How has Earth been able to stabilize temperature fluctuations over hundreds of thousands of years?

How has Earth been able to stabilize temperature fluctuations over hundreds of thousands of years?

A new study confirms that the Earth is able to adjust and regulate its temperature over hundreds of thousands of years to keep it within a fixed range.

The planet has a ‘constant feedback’ mechanism capable of keeping global temperatures within a stable range, preventing them from swinging too far in either direction over long timescales, according to the research by scientists at the Massachusetts Institute of Technology (MIT).

The study indicates that Earth is able to regulate its temperature and stability across vast time scales, 100,000 years or so on average, even after massive shifts in climate caused by ice ages, shifts in solar radiation, and intense volcanic activity.

The team behind the new research says that these ‘stabilizing reactions’ are part of the reason why Earth has been able to sustain life on it for the past 3.7 billion years or so. These theories have been put forward before, but There is now some direct evidence of it.

To find this evidence, the researchers dug into climate data collected over the past 66 million years and applied mathematical modeling to determine whether fluctuations in Earth’s average temperatures might be limited by one or more factors.

“You have a planet whose climate has undergone many dramatic external changes. It has stabilized to maintain temperatures suitable for life. But that hasn’t been demonstrated by the data. Such a mechanism has continually taken over,” says climate scientist Konstantin Arnsscheidt of the Massachusetts Institute of Technology (MIT). Earth’s climate.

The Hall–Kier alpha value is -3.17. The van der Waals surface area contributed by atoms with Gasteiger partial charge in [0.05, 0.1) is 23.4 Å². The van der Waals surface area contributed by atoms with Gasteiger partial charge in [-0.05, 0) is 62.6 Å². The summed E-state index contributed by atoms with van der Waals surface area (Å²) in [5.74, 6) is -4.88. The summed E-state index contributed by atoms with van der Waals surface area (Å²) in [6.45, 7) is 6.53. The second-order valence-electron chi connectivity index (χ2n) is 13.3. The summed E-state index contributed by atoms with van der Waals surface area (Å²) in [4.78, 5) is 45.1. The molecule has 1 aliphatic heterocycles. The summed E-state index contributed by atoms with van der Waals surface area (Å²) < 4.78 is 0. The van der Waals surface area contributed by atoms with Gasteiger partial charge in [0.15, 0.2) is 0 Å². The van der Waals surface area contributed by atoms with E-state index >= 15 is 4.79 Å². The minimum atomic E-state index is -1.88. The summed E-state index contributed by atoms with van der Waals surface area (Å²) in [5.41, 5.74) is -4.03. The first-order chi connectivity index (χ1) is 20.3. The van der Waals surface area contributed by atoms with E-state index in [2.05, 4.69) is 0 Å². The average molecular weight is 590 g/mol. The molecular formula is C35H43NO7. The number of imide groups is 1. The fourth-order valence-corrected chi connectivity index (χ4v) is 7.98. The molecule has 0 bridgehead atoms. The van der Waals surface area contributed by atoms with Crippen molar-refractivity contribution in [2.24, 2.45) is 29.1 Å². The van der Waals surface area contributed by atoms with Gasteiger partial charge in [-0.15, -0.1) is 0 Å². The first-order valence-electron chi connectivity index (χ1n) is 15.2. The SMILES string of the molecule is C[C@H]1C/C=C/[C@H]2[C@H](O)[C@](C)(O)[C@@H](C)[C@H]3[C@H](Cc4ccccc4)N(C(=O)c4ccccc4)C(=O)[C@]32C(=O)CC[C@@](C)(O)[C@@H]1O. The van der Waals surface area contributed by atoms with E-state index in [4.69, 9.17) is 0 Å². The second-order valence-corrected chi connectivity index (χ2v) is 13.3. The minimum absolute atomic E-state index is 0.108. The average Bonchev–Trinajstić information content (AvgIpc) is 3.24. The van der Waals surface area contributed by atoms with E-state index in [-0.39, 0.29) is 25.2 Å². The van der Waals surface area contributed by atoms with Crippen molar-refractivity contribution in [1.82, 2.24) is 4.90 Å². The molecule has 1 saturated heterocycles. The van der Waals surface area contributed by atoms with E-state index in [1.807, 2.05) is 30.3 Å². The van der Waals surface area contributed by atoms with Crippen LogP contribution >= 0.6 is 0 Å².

This is thought to be done through ‘silicate weathering’, a geological process that involves the slow and continuous weathering of silicate rocks, which through chemical reactions draws carbon dioxide from the atmosphere into rock deposits in the oceans, thereby trapping the gas in the rocks. .

According to the findings, which were published in the journal Science Advances, the scientists found that there appears to be a consistent pattern in which the planet’s temperature fluctuations diminish over hundreds of thousands of years. This duration is similar to the time scales over which silicate weathering is thought to operate.

And through previous research, scientists have observed the movement of carbon into and out of the Earth’s surface environment to remain relatively balanced, despite fluctuations in global temperatures.

Scientists believe we are in a warming period and have urged policy makers to enact a range of changes to reduce carbon emissions or become carbon neutral.

“To some extent, it’s as if your car is accelerating down the street, and when you hit the brakes, you slide for a long time before coming to a stop,” Daniel Rothman, a professor of geophysics at the Massachusetts Institute of Technology, said in a statement.

As a result, they found that temperature fluctuations stabilize approximately every 100,000 years, a phenomenon that would not occur if there were no underlying mechanism. Likewise, they showed that periods of climatic stability correspond to periods of silicate weathering.

The conclusions obtained are the first to support, based on the analysis of concrete evidence, the existence of a proven feedback process driven by carbon uptake from silicate rocks.

The scientists noted that understanding how Earth’s climate stabilizes over geological time scales is an important issue for understanding the long-term consequences of human-induced climate change and its impact on the planet’s habitability.

Source: Daily Mail


Leave a Comment

This site uses Akismet to reduce spam. Learn how your comment data is processed.

Recent News

Editor's Pick